While many neighborhood activists stick to their own backyards, and their own real estate investments, Smith’s passion for public engagement is an intellectual pursuit as much as a matter of the heart –or the pocketbook.
He’s a systems guy, trained to view the world as a series of interlocking parts. When he goes to work –commuting to Xerox’s Wilsonville office by bicycle and bus –he spends his days trying to make computer systems link up as efficiently as possible. When he stays home, he strives to ensure that each zoning decision, road map and mass-transit leg meshes with the larger scheme.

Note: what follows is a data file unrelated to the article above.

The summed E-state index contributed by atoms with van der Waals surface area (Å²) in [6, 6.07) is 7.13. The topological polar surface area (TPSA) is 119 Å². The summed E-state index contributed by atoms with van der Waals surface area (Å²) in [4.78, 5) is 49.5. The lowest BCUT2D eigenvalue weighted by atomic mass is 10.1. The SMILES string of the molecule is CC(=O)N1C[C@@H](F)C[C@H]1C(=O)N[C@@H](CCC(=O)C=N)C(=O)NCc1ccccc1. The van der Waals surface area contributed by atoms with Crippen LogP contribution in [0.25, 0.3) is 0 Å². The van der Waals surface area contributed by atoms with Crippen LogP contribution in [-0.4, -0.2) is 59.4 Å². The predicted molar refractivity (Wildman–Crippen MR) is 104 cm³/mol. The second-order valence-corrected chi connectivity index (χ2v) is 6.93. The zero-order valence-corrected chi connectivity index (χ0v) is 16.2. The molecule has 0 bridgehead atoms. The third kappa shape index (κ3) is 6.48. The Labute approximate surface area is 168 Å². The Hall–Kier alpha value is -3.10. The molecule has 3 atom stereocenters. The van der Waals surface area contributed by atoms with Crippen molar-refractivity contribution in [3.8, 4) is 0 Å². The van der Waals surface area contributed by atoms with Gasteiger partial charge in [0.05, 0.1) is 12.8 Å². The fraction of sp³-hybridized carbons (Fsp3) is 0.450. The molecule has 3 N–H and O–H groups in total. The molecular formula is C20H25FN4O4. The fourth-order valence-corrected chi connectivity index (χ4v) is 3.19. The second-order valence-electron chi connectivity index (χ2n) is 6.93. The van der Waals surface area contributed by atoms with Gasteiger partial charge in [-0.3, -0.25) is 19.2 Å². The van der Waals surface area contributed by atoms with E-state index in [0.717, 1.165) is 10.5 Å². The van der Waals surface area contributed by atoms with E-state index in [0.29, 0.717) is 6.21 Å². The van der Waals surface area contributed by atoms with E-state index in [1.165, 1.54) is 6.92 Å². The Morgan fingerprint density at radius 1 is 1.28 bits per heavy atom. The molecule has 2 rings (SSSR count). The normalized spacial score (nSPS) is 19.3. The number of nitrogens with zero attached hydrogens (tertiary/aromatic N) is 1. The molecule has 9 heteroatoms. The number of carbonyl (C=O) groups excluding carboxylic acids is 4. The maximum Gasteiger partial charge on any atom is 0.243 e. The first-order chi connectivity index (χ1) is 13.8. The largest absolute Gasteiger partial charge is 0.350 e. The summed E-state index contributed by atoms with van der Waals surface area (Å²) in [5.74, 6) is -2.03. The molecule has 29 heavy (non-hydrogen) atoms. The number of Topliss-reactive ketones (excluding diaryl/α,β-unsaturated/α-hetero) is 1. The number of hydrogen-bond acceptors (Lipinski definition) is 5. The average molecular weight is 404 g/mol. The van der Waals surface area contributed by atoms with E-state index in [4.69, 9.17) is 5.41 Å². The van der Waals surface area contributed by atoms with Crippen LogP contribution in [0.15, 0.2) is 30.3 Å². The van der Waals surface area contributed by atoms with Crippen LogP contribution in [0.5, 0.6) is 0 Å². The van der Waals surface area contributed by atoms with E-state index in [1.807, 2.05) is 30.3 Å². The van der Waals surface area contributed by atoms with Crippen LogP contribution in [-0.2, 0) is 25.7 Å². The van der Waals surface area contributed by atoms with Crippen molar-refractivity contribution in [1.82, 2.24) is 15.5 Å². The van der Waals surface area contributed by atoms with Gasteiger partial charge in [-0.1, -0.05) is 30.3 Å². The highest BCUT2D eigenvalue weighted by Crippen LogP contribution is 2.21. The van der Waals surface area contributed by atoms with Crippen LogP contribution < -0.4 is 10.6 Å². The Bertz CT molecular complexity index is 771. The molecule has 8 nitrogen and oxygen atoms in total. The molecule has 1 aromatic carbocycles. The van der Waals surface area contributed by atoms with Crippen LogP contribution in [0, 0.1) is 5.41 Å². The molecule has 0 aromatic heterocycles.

He quotes Winston Churchill on infrastructure –“We shape our buildings; thereafter they shape us.”–then launches into his own interpretation, barely pausing to catch a breath: “The interstate highway system really shaped modern America, right? So we’re making decisions right now in this region that will affect how we live for decades to come.” Unlike many neighborhood and civic organizers, Smith is more pragmatist than idealist. In the debate about parking in Northwest Portland, for example, he tried to negotiate with developers to push pay stations and permit parking over large garages. Smith and his neighbors eventually lost in court. Yet even people on the other side credit him with being open to compromise.
“He’s not the classic citizen activist, always coming to argue against things,” said David Bragdon, Metro Council president, who also got his start as a Northwest neighborhood advocate.